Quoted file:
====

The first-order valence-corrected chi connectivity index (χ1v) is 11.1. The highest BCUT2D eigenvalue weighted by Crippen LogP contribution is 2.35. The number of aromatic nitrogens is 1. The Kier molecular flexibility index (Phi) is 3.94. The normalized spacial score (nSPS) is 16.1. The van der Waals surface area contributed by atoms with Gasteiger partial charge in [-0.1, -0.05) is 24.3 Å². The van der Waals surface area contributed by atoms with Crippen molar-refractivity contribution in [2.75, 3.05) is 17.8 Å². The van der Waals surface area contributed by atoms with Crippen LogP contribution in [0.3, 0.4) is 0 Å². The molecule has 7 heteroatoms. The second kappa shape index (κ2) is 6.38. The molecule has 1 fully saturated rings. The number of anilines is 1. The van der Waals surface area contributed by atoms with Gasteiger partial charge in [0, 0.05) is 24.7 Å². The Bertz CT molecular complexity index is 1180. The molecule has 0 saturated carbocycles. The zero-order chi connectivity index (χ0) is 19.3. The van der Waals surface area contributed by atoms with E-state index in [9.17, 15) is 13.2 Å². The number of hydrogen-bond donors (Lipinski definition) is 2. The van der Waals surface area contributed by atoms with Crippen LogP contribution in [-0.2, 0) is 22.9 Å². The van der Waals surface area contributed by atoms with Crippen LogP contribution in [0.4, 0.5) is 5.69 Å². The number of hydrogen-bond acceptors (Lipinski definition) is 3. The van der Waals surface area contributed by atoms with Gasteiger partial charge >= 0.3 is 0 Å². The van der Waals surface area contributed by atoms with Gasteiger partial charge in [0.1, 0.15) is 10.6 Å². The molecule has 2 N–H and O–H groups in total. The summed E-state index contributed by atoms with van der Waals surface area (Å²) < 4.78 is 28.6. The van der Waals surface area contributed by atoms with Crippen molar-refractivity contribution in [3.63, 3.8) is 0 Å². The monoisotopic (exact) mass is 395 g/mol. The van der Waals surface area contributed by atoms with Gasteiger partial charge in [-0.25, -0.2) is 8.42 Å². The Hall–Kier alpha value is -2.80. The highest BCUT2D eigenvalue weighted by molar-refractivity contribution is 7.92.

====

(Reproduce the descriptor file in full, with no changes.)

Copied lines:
The first-order valence-corrected chi connectivity index (χ1v) is 11.1. The highest BCUT2D eigenvalue weighted by Crippen LogP contribution is 2.35. The number of aromatic nitrogens is 1. The Kier molecular flexibility index (Phi) is 3.94. The normalized spacial score (nSPS) is 16.1. The van der Waals surface area contributed by atoms with Gasteiger partial charge in [-0.1, -0.05) is 24.3 Å². The van der Waals surface area contributed by atoms with Crippen molar-refractivity contribution in [2.75, 3.05) is 17.8 Å². The van der Waals surface area contributed by atoms with Crippen LogP contribution in [0.3, 0.4) is 0 Å². The molecule has 7 heteroatoms. The second kappa shape index (κ2) is 6.38. The molecule has 1 fully saturated rings. The number of anilines is 1. The van der Waals surface area contributed by atoms with Gasteiger partial charge in [0, 0.05) is 24.7 Å². The Bertz CT molecular complexity index is 1180. The molecule has 0 saturated carbocycles. The zero-order chi connectivity index (χ0) is 19.3. The van der Waals surface area contributed by atoms with E-state index in [9.17, 15) is 13.2 Å². The number of hydrogen-bond donors (Lipinski definition) is 2. The van der Waals surface area contributed by atoms with Crippen LogP contribution in [-0.2, 0) is 22.9 Å². The van der Waals surface area contributed by atoms with Crippen LogP contribution in [0.4, 0.5) is 5.69 Å². The number of hydrogen-bond acceptors (Lipinski definition) is 3. The van der Waals surface area contributed by atoms with Gasteiger partial charge >= 0.3 is 0 Å². The van der Waals surface area contributed by atoms with Gasteiger partial charge in [0.1, 0.15) is 10.6 Å². The molecule has 2 N–H and O–H groups in total. The summed E-state index contributed by atoms with van der Waals surface area (Å²) < 4.78 is 28.6. The van der Waals surface area contributed by atoms with Crippen molar-refractivity contribution in [3.63, 3.8) is 0 Å². The monoisotopic (exact) mass is 395 g/mol. The van der Waals surface area contributed by atoms with Gasteiger partial charge in [-0.25, -0.2) is 8.42 Å². The Hall–Kier alpha value is -2.80. The highest BCUT2D eigenvalue weighted by molar-refractivity contribution is 7.92.